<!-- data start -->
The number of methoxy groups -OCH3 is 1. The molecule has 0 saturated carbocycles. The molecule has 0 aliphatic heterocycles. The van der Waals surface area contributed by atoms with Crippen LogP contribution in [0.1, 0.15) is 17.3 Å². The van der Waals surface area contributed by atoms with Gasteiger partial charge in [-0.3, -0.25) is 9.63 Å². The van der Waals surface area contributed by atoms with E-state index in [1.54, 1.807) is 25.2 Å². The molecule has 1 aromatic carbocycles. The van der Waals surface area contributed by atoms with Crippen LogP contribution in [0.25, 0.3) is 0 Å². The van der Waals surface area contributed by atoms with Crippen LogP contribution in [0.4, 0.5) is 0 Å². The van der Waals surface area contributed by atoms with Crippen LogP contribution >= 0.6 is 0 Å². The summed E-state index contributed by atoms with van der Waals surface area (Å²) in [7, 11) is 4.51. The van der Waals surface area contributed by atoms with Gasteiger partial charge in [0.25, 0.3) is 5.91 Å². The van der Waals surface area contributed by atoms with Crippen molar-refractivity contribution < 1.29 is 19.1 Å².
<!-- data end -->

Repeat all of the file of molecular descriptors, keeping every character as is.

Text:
The number of methoxy groups -OCH3 is 1. The molecule has 0 saturated carbocycles. The molecule has 0 aliphatic heterocycles. The van der Waals surface area contributed by atoms with Crippen LogP contribution in [0.1, 0.15) is 17.3 Å². The van der Waals surface area contributed by atoms with Gasteiger partial charge in [-0.3, -0.25) is 9.63 Å². The van der Waals surface area contributed by atoms with E-state index in [1.54, 1.807) is 25.2 Å². The molecule has 1 aromatic carbocycles. The van der Waals surface area contributed by atoms with Crippen LogP contribution in [0.25, 0.3) is 0 Å². The van der Waals surface area contributed by atoms with Crippen LogP contribution in [0.4, 0.5) is 0 Å². The van der Waals surface area contributed by atoms with Crippen LogP contribution >= 0.6 is 0 Å². The summed E-state index contributed by atoms with van der Waals surface area (Å²) in [7, 11) is 4.51. The van der Waals surface area contributed by atoms with Gasteiger partial charge in [0.25, 0.3) is 5.91 Å². The van der Waals surface area contributed by atoms with Crippen molar-refractivity contribution < 1.29 is 19.1 Å².